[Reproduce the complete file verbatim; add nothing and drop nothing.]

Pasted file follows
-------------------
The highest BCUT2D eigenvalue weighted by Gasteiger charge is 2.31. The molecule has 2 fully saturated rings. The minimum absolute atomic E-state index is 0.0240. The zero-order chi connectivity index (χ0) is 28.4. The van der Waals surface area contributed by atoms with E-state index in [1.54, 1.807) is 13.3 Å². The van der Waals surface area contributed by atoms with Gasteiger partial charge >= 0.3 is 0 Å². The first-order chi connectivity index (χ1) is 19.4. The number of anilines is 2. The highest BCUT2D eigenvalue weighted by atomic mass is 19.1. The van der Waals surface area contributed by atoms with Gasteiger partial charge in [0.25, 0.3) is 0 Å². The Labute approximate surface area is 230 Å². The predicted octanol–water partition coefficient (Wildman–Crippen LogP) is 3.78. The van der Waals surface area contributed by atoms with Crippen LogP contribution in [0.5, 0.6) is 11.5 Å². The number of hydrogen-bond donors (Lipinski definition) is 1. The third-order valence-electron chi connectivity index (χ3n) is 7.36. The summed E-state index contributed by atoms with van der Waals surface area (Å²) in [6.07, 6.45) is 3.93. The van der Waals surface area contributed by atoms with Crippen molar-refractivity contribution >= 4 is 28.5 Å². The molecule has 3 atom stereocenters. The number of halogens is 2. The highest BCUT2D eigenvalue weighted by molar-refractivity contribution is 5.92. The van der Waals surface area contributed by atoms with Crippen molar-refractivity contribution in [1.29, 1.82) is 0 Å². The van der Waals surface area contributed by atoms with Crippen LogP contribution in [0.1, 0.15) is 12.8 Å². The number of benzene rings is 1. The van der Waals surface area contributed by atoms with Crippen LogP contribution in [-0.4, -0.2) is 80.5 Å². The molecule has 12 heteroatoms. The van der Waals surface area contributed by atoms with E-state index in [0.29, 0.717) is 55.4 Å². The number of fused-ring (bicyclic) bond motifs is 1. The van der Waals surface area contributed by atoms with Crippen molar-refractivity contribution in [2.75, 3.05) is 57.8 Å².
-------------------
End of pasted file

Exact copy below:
The highest BCUT2D eigenvalue weighted by Gasteiger charge is 2.31. The molecule has 2 fully saturated rings. The minimum absolute atomic E-state index is 0.0240. The zero-order chi connectivity index (χ0) is 28.4. The van der Waals surface area contributed by atoms with E-state index in [1.54, 1.807) is 13.3 Å². The van der Waals surface area contributed by atoms with Gasteiger partial charge >= 0.3 is 0 Å². The first-order chi connectivity index (χ1) is 19.4. The number of anilines is 2. The highest BCUT2D eigenvalue weighted by atomic mass is 19.1. The van der Waals surface area contributed by atoms with Gasteiger partial charge in [0.25, 0.3) is 0 Å². The Labute approximate surface area is 230 Å². The predicted octanol–water partition coefficient (Wildman–Crippen LogP) is 3.78. The van der Waals surface area contributed by atoms with Crippen LogP contribution in [0.5, 0.6) is 11.5 Å². The number of hydrogen-bond donors (Lipinski definition) is 1. The third-order valence-electron chi connectivity index (χ3n) is 7.36. The summed E-state index contributed by atoms with van der Waals surface area (Å²) in [6.07, 6.45) is 3.93. The van der Waals surface area contributed by atoms with Crippen molar-refractivity contribution >= 4 is 28.5 Å². The molecule has 3 atom stereocenters. The number of halogens is 2. The highest BCUT2D eigenvalue weighted by molar-refractivity contribution is 5.92. The van der Waals surface area contributed by atoms with Crippen molar-refractivity contribution in [1.29, 1.82) is 0 Å². The van der Waals surface area contributed by atoms with Crippen LogP contribution in [0.1, 0.15) is 12.8 Å². The number of benzene rings is 1. The van der Waals surface area contributed by atoms with Crippen LogP contribution in [-0.4, -0.2) is 80.5 Å². The molecule has 12 heteroatoms. The van der Waals surface area contributed by atoms with E-state index in [0.29, 0.717) is 55.4 Å². The number of fused-ring (bicyclic) bond motifs is 1. The van der Waals surface area contributed by atoms with Crippen molar-refractivity contribution in [2.75, 3.05) is 57.8 Å².